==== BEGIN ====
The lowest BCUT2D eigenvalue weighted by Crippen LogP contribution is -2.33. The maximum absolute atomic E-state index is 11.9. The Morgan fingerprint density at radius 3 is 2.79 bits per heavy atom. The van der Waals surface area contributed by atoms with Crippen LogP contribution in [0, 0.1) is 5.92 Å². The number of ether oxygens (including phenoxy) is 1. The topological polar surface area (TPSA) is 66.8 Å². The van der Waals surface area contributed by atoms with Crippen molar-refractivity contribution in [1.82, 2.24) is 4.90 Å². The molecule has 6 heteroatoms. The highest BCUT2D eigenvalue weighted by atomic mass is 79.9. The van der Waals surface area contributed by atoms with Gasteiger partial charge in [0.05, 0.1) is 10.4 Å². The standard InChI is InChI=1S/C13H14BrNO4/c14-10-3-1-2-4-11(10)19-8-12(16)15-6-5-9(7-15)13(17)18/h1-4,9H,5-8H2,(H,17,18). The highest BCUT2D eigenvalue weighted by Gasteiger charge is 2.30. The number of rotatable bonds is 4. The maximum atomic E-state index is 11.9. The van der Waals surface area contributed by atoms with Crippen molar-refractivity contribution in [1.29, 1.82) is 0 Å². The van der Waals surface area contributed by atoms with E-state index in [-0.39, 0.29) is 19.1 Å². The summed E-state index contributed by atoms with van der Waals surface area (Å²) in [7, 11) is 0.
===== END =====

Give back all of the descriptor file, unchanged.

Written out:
The lowest BCUT2D eigenvalue weighted by Crippen LogP contribution is -2.33. The maximum absolute atomic E-state index is 11.9. The Morgan fingerprint density at radius 3 is 2.79 bits per heavy atom. The van der Waals surface area contributed by atoms with Crippen LogP contribution in [0, 0.1) is 5.92 Å². The number of ether oxygens (including phenoxy) is 1. The topological polar surface area (TPSA) is 66.8 Å². The van der Waals surface area contributed by atoms with Crippen molar-refractivity contribution in [1.82, 2.24) is 4.90 Å². The molecule has 6 heteroatoms. The highest BCUT2D eigenvalue weighted by atomic mass is 79.9. The van der Waals surface area contributed by atoms with Gasteiger partial charge in [0.05, 0.1) is 10.4 Å². The standard InChI is InChI=1S/C13H14BrNO4/c14-10-3-1-2-4-11(10)19-8-12(16)15-6-5-9(7-15)13(17)18/h1-4,9H,5-8H2,(H,17,18). The highest BCUT2D eigenvalue weighted by Gasteiger charge is 2.30. The number of rotatable bonds is 4. The maximum atomic E-state index is 11.9. The van der Waals surface area contributed by atoms with Crippen molar-refractivity contribution in [1.29, 1.82) is 0 Å². The van der Waals surface area contributed by atoms with E-state index in [-0.39, 0.29) is 19.1 Å². The summed E-state index contributed by atoms with van der Waals surface area (Å²) in [7, 11) is 0.